March 6th, 2018

Episode #11

Your True Age

On this episode, Mark and Dr. Gladden discuss the many ways your true biological age can be determined, your longevity possibly predicted – and what you can do to improve these factors.

Mark talks about his experience with an ozone therapy machine and Vasper at Dr. Gladden’s clinic. Gladden explains the benefits of ozone in the body and how the therapy works, including increasing a molecule called NAD, which allows the cells to make more ATP.

Telomeres are the “timekeepers” for the cell, caps at the ends of your chromosomes.

You can somewhat predict the span of your life by the length of your telomeres, but you can do things to improve telomere lengths. A telomere length can show you’re physiologically younger or older than your chronological age. One company that does a thorough test on telomere length is Life Length.

Cell mitochondria make ATP, or energy for cells. Cancer develops in cells that are abnormal and energy-starved. Cancer cells turn on telomerase to re-lengthen their telomeres, possibly making them immortal.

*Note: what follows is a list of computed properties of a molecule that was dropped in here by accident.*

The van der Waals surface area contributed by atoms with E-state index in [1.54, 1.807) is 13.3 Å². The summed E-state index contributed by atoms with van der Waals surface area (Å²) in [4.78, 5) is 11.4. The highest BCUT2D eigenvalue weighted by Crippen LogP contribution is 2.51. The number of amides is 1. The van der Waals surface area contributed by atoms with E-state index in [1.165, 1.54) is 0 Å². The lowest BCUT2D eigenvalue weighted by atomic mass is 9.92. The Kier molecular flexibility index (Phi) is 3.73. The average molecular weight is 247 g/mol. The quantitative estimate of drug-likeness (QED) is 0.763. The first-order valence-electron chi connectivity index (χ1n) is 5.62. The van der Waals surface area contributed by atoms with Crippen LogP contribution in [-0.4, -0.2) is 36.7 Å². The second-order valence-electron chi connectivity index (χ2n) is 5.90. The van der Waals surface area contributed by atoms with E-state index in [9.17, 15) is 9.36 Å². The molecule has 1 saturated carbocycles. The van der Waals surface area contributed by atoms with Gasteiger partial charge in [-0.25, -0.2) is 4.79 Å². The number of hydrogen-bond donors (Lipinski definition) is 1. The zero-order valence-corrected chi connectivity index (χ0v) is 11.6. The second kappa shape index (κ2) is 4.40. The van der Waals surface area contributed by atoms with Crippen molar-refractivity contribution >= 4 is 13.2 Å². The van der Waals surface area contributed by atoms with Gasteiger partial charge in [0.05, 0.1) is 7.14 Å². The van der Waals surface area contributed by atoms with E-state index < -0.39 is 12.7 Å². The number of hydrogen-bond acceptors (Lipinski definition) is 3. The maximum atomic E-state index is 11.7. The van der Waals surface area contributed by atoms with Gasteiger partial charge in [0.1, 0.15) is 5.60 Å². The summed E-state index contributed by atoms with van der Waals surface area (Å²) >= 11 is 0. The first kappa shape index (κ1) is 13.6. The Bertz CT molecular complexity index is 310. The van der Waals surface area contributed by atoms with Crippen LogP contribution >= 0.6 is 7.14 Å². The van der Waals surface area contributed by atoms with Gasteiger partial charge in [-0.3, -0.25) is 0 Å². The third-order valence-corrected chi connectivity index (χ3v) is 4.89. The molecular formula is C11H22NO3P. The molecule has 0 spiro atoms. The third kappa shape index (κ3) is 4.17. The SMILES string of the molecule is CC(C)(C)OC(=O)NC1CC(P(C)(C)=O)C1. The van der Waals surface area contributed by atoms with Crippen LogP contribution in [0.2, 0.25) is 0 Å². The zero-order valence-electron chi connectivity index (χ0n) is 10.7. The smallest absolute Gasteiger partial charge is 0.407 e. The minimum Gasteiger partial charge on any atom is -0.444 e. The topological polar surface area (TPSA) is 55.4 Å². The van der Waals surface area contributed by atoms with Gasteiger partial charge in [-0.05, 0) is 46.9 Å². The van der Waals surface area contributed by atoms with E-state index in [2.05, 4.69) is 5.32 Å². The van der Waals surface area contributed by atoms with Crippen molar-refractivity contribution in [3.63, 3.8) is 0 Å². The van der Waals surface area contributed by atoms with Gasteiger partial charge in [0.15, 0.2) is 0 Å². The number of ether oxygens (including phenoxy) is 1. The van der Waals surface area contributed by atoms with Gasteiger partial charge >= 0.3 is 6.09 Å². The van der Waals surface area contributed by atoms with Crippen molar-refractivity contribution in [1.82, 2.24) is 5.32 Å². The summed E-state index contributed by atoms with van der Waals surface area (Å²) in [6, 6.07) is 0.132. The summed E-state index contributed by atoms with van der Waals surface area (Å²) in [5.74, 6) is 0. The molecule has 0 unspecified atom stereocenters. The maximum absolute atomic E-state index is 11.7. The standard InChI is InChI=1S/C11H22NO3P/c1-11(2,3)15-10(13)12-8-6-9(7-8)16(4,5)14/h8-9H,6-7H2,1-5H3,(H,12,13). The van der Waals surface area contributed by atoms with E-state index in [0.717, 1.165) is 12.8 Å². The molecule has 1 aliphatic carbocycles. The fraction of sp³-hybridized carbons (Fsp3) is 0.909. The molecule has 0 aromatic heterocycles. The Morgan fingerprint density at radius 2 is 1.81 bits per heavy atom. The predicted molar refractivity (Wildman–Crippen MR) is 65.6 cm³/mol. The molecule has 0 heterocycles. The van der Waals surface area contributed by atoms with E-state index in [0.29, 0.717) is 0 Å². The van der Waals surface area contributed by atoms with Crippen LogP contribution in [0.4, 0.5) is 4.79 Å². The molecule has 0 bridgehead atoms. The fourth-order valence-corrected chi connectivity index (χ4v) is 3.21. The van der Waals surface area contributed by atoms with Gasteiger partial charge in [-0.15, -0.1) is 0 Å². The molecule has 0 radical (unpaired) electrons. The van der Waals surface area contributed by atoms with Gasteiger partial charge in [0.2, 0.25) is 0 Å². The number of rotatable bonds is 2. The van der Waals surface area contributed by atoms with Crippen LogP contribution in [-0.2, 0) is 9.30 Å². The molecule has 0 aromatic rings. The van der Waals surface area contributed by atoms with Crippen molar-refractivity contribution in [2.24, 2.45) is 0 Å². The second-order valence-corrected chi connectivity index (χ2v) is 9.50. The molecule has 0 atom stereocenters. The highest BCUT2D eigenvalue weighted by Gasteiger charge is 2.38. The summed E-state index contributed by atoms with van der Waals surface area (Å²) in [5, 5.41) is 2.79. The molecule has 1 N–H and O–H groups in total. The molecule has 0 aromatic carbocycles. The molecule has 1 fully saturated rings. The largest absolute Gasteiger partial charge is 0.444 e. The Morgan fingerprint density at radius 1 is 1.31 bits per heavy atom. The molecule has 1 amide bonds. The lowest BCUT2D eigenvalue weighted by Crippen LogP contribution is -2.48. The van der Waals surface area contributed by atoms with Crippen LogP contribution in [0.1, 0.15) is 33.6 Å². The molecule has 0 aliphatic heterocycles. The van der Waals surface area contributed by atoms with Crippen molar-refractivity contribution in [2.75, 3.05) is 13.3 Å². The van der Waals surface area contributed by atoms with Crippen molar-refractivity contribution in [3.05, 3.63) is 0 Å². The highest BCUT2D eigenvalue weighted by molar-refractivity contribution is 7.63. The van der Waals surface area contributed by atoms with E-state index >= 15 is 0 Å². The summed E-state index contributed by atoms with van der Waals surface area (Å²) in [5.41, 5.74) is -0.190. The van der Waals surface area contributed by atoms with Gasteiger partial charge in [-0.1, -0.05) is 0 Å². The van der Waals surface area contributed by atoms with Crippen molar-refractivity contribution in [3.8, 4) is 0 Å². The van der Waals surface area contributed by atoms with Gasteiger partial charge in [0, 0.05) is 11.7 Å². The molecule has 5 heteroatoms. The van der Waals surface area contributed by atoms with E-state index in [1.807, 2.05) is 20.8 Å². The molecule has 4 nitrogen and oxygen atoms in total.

Your lifestyle significantly impacts if you are shortening or lengthening your telomeres. Exercise, fish oil, meditation, Astragalus (via cycloastragenol, for instance) are tools to preserve the length of your telomeres. Molecular hydrogen can protect against radiation damage to telomeres.

They consider other ways to judge a person’s true age, like arterial age, bone age and brain age.

They discuss the mindset that one should develop that places a high value on your health. Many people sacrifice their health in an effort to get more money, but then they spend much of that money trying to recover their health later in life. Mark talks about this in terms of how we experience the life we have, at different ages, and he stresses the importance of making novelty a priority, so our life feels fuller for longer.

Robb Taylor and Dr. Gladden also discuss 5 alternative cancer therapies your doctor might not tell you about. To read a more in-depth article, visit the blog.

Ask yourself, "What can you do to take care of your real asset, your telomeres?"